Your browser is too old
We can't provide a great video experience on old browserUpdate now
The three major pathways in the spinal cord are the corticospinal tracts (in the anterior columns) carrying motor neurons, the spinothalamic tracts carrying sensory neurons for pain, touch and temperature, and the posterior (dorsal) column tracts serving deep sensibility (joint position and vibration). True lesions of the spinal cord present with a UMN spastic paresis and often a fairly precise sensory level that suggests the level of cord involvement.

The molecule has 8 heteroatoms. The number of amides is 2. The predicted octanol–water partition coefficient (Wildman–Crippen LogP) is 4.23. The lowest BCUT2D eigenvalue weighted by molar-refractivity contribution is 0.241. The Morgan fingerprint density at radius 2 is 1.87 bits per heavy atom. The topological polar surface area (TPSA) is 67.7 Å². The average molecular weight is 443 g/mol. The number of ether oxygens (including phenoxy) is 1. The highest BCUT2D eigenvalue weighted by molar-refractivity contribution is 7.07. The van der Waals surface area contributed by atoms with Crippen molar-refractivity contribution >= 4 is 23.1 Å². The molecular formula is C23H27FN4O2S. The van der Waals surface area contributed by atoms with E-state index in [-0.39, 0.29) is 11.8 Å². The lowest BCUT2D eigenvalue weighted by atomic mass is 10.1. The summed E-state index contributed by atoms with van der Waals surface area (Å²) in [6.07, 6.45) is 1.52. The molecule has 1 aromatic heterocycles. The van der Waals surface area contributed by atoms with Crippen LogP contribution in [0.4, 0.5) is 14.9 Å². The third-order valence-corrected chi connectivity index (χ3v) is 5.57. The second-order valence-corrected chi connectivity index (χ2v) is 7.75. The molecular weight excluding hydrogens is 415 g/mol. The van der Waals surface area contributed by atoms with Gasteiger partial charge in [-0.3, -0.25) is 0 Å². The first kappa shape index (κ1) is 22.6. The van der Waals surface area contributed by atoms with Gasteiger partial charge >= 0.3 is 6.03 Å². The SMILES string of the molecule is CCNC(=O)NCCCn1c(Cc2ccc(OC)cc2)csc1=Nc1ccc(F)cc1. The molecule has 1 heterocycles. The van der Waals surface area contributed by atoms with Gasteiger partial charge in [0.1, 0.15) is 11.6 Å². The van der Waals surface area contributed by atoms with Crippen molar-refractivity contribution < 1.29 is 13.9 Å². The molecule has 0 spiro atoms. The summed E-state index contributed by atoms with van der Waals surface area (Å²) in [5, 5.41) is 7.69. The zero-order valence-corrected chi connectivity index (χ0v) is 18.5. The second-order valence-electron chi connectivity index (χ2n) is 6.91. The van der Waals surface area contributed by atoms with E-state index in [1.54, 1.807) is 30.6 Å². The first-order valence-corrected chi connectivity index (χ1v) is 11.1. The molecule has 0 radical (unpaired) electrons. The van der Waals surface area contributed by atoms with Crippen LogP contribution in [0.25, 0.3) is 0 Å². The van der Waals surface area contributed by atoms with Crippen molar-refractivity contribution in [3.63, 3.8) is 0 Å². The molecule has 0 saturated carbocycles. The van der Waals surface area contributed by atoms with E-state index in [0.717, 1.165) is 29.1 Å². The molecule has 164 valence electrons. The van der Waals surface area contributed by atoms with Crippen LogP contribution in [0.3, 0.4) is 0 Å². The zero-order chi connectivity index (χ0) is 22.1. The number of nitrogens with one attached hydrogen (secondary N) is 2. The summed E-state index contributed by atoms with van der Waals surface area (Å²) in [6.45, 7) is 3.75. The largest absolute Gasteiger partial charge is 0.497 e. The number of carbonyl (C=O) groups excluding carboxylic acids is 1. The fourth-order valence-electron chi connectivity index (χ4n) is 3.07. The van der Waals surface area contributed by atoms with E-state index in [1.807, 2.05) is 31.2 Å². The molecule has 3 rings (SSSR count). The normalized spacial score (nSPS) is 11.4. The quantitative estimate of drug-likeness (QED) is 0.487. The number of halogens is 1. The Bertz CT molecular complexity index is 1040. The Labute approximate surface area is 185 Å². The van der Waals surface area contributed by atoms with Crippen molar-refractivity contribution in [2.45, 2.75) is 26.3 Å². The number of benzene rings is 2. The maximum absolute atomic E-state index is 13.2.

Several ‘classical’ patterns are recognized. Cervical cord compression (The patient typically presents with UMN symptoms in the lower limbs and LMN signs in the upper limbs). Thoracic cord compression (This typically presents as a UMN paralysis affecting the lower limbs). Lumbar cord compression (The spinal cord terminates around the level of L1 so compression here may involve the conus medullaris or the cauda equina or both, giving a mixture of UMN and LMN signs). Brown-Séquard lesion (The pure form of this syndrome is very unusual but less pure forms are common and serve as a reminder that careful assessment of the neurological symptoms and signs is important in helping the clinician to localize the pathology and understand its aetiology).